treatment on the lower buccal gingiva. Note that Figure 1 Intraoral picture showing the gingival
charred layer and less bleeding after the monthly. Upon examination at 3 month review, the periodontal pockets were generally reduced to 3 mm. Very mild gingivitis was observed at the labial surface of lower incisors. Regular oral hygiene reinforcement and scaling was done for her. Two years after completion of the surgery, disappearance of GO and satisfactory periodontal condition were confirmed (Figure 4). Patient was then referred to Prosthodontist for the construction of prosthesis. Removable partial overdenture was planned with the teeth 13 and 22 served as the abutments. Teeth 21 and 38 were extracted due to poor prognosis. Elective endodontic was done for teeth 13 and 22. Both teeth were then decoronated at supragingival Figure 2 Gingival appearance at the palatal
level and the canal opening was sealed with amalgam filling. Overdenture was then issued with some occlusal adjustment done. At 6 month follow up the patient was still on amlodipine teeth was done and patient was given oral however the periodontal conditions appeared hygiene instruction and motivation at the first visit. regimen to control the gingival inflammation (Nery et al., 1995). The interaction between the drug and the gingival tissues could be enhanced by gingival inflammation caused by poor oral hygiene (Seymour, 1991). It has been shown that there was significant reduction of nifedipine-induced GO by thorough scaling and root planing and scrupulous plaque control (Hallmon and Rossmann, 1999). Surgical reduction of the overgrown tissues is frequently necessary to accomplish an aesthetic and functional outcome (Hal mon and Rossman, 1999). The treatment may consist of surgical Figure 4 Gingival overgrowth had disappeared
gingivectomy and/ or laser gingivectomy. Laser is modalities in periodontal treatment. The CO2 laser has a wavelength of 10,600nm, is readily absorbed by water and therefore very effective for the surgery of soft tissues, which have a high water content. Blood vessels in the surrounding tissues up to 0.5 mm are sealed (Aoki et al., 2004). Thus the advantageous of laser over the scalpel are the strong hemostatic and bactericidal effect and provide a relatively dry field for improved visibility (AAP, 2002). Discontinuation of the related drug has been shown to reduce the GO, however the growth will Figure 5 Intraoral view at sixth month review
(Lederman et al., 1984). In cases where alternate Discussion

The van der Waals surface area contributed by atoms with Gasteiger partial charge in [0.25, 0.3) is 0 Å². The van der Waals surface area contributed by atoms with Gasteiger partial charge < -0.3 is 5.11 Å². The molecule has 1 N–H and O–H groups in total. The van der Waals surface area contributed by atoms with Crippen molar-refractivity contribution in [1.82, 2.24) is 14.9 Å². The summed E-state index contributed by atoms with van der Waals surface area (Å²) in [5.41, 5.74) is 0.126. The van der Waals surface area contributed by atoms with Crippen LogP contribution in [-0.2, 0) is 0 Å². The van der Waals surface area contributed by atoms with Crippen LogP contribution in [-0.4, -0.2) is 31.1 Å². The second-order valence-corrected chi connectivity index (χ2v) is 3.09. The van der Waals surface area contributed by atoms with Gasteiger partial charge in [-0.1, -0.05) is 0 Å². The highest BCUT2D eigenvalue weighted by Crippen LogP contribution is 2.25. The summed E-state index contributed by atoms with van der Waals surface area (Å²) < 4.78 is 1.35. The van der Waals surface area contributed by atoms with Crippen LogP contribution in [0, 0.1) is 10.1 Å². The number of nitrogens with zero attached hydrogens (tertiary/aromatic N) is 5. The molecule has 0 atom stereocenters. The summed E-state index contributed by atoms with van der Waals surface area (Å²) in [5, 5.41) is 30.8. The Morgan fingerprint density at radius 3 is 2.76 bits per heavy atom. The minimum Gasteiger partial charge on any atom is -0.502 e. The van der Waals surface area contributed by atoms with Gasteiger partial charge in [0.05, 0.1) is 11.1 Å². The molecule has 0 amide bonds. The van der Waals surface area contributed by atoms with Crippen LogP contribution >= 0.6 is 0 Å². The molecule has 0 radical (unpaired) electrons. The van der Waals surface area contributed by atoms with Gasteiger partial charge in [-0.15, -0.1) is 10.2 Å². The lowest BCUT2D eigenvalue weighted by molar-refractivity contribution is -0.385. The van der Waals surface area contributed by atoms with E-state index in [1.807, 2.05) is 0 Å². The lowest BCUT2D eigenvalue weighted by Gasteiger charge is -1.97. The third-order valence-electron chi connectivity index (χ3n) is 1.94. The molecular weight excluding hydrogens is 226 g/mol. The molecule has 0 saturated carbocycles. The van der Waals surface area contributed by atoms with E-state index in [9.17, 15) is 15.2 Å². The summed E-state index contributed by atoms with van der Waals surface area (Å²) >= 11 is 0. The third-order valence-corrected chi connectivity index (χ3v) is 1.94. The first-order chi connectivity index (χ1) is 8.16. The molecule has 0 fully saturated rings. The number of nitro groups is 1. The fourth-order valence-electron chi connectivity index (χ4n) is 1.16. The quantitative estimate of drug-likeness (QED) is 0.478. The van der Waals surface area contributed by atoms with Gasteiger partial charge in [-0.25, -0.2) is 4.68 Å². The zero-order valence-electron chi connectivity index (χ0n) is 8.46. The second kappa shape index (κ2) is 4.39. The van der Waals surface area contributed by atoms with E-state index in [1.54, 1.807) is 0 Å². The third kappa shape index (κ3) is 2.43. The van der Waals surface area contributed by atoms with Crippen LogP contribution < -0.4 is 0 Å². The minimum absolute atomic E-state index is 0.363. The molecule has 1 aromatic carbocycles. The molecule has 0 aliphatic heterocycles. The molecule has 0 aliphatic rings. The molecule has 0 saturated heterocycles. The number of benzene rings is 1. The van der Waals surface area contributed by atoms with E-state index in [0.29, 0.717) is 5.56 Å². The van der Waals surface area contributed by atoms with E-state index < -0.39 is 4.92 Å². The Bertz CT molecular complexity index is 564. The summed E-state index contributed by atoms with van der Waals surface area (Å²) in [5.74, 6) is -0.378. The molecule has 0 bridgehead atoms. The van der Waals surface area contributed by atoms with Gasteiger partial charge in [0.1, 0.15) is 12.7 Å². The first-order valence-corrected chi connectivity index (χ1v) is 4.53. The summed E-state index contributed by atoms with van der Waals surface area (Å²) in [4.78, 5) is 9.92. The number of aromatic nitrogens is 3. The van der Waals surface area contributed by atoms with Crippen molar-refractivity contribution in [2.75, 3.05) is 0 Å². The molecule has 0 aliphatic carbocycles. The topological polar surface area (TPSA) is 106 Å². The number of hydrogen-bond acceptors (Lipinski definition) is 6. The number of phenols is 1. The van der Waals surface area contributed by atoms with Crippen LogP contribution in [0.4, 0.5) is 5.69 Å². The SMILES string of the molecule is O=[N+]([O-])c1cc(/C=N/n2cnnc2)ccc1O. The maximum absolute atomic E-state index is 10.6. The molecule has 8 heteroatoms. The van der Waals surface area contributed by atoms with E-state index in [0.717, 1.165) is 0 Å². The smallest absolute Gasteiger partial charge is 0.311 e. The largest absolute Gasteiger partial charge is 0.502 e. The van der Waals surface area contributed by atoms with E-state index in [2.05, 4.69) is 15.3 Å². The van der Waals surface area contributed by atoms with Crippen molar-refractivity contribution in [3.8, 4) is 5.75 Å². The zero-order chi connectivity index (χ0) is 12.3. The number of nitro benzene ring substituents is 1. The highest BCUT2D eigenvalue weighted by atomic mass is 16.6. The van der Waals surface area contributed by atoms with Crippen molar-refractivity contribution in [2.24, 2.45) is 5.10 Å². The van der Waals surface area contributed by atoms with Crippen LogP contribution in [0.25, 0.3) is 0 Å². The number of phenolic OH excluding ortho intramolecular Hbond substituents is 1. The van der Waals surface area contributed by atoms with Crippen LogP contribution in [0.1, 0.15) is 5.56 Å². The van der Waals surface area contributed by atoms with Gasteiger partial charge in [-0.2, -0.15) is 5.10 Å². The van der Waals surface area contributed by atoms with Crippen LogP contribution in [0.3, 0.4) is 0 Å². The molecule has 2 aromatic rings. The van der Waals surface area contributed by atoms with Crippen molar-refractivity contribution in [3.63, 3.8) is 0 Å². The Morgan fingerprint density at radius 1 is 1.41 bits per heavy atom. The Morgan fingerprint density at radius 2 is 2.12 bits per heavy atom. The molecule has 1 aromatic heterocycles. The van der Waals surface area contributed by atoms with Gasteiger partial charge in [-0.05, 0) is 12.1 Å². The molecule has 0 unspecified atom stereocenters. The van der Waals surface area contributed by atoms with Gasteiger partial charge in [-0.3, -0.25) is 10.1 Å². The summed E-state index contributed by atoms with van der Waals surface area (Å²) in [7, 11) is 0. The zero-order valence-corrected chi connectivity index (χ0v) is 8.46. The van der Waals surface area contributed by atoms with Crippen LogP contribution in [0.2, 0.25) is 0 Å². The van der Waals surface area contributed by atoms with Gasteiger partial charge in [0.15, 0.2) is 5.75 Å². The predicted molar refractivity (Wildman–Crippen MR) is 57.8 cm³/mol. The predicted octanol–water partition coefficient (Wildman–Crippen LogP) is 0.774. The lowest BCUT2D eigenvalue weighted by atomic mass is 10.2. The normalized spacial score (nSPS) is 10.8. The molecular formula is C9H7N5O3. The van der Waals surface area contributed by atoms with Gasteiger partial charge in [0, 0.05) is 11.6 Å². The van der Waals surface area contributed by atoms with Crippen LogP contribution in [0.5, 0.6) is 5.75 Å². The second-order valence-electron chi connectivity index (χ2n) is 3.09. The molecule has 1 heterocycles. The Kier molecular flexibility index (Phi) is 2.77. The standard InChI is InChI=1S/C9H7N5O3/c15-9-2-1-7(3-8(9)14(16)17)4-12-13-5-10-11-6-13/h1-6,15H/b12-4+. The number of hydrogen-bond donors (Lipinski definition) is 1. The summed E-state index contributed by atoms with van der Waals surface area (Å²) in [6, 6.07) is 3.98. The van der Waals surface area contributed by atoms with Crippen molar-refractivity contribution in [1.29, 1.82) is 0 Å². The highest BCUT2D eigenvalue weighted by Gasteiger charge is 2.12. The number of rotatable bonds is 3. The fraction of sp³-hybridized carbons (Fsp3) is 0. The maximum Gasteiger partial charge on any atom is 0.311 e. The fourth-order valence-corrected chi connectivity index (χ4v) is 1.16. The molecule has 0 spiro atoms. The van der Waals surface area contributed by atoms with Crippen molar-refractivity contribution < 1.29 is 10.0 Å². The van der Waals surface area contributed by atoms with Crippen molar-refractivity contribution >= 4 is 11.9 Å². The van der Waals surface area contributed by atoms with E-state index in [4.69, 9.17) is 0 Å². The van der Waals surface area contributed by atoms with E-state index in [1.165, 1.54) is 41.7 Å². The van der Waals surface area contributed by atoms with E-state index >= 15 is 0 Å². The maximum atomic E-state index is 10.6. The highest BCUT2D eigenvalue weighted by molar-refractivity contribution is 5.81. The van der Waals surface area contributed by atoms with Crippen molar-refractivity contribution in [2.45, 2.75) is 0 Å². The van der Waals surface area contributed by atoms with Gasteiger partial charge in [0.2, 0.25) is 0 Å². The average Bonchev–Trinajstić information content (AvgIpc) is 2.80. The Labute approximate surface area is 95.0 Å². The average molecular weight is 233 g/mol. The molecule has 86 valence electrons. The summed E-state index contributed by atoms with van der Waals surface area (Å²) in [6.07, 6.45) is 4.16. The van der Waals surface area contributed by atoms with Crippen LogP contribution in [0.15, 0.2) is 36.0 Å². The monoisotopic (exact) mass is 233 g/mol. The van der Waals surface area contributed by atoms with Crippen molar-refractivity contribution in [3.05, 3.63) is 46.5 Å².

medication can be used, substitution in the related drug has been shown to result in regression of the overgrowth. Isradipine, a companion The pathogenesis of GO is uncertain and the dihydropyridine calcium channel blocker has treatment is still largely limited to the maintenance of an improved level of oral hygiene and surgical previously induced by nifedipine (Hallmon and removal of the overgrown tissue. Several factors Rossman, 1999; Khera et al., 2005). may influence the relationship between the drugs Another treatment modality that has been and gingival tissues as discussed by Seymour et suggested was the use of topical application of al. (1996). Those factors were including age, folate solution on the GO. Drew et al. (1987) have genetic predisposition, pharmacokinetic variables, demonstrated significant decreased of the GO alteration in gingival connective tissue when acid folic was topically applied on the homeostasis, histopathology, ultrastructural phenytoin-induced gingival hyperplasia. Inoue and factors, inflammatory changes and drug action on Harrison (1981) also found that folic acid supplementation decreases the severity of the Most studies show an association between GO. Phenytoin interferes with folic acid the oral hygiene status and the severity of drug- metabolism and lead to acid folic deficiency which induced GO. This suggests that plaque-induced gingival inflammation may be important risk factor inflammation. However there was no study in the development and expression of the gingival reported the use of folic acid in the amlodipine- changes (Barclay et al., 1992). In this present case the local environmental factors such as poor In this present case, gingival overgrowth was plaque control and multiple retained roots at the satisfactorily treated via initial periodontal therapy initial presentation may act as risk factors that had including oral hygiene instruction and motivation, contributed to worsen the existing gingival followed with surgical gingivectomy and CO enlargement and therefore complicate the oral treatment. This case report also demonstrated hygiene procedures (Ikawa et al., 2002). There that without a change in associated drug, was some reduction of the overgrowth observed periodontal treatment alone can yield satisfactory particularly at the upper arch after the initial clinical response (Ikawa et al., 2002). As the therapy was advocated including extraction of the periodontal condition was under controlled, retained roots. Age is also an important risk factor prosthesis was constructed in order to fulfill the for GO with particular reference to phenytoin and function and aesthetic of the patient. The cyslosporin (Seymour, 2006) however is not prosthesis was designed to minimize the plaque applicable for CCB since the used of the drug is retention sites. However there is possibility for the usually confined to the middle-aged and older GO to recur as long as the associated medication adult (Seymour et al., 2000). The management of is continued and persistence with other risk GO seems to be focusing at good oral hygiene factors (Mavrogiannis et al., 2006). Therefore patient must be informed of this Ikawa K, Ikawa M, Shimauchi H, Iwakura M and tendency and the importance of maintenance of Sakamoto S (2002). Treatment of gingival the effective oral hygiene as key factors in overgrowth induced by manidipine administration: a preventing and managing gingival overgrowth case report. J Periodontol, 72: 115-122.